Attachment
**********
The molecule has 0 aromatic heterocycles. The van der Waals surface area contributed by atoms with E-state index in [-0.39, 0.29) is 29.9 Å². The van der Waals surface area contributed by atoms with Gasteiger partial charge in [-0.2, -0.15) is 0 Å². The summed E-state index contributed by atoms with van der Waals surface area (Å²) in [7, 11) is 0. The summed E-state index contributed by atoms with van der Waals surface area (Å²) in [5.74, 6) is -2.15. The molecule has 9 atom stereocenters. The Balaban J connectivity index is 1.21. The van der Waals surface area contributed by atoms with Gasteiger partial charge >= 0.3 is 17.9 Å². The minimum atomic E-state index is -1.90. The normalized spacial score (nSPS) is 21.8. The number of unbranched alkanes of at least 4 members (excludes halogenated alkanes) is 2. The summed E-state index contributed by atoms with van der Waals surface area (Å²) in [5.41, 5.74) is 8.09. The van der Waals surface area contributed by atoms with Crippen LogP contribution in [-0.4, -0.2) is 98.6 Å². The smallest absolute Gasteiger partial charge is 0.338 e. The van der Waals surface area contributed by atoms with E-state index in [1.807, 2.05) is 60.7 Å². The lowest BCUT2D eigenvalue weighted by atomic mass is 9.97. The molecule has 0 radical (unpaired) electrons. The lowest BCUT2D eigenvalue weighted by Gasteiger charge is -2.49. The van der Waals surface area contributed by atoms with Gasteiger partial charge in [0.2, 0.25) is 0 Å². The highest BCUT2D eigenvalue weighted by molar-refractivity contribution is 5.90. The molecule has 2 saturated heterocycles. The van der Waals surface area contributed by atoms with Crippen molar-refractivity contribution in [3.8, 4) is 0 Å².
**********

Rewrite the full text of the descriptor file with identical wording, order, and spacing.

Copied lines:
The molecule has 0 aromatic heterocycles. The van der Waals surface area contributed by atoms with E-state index in [-0.39, 0.29) is 29.9 Å². The van der Waals surface area contributed by atoms with Gasteiger partial charge in [-0.2, -0.15) is 0 Å². The summed E-state index contributed by atoms with van der Waals surface area (Å²) in [7, 11) is 0. The summed E-state index contributed by atoms with van der Waals surface area (Å²) in [5.74, 6) is -2.15. The molecule has 9 atom stereocenters. The Balaban J connectivity index is 1.21. The van der Waals surface area contributed by atoms with Gasteiger partial charge >= 0.3 is 17.9 Å². The minimum atomic E-state index is -1.90. The normalized spacial score (nSPS) is 21.8. The number of unbranched alkanes of at least 4 members (excludes halogenated alkanes) is 2. The summed E-state index contributed by atoms with van der Waals surface area (Å²) in [5.41, 5.74) is 8.09. The van der Waals surface area contributed by atoms with Crippen LogP contribution in [-0.4, -0.2) is 98.6 Å². The smallest absolute Gasteiger partial charge is 0.338 e. The van der Waals surface area contributed by atoms with E-state index in [1.807, 2.05) is 60.7 Å². The lowest BCUT2D eigenvalue weighted by atomic mass is 9.97. The molecule has 0 radical (unpaired) electrons. The lowest BCUT2D eigenvalue weighted by Gasteiger charge is -2.49. The van der Waals surface area contributed by atoms with Gasteiger partial charge in [0.2, 0.25) is 0 Å². The highest BCUT2D eigenvalue weighted by molar-refractivity contribution is 5.90. The molecule has 2 saturated heterocycles. The van der Waals surface area contributed by atoms with Crippen molar-refractivity contribution in [3.8, 4) is 0 Å².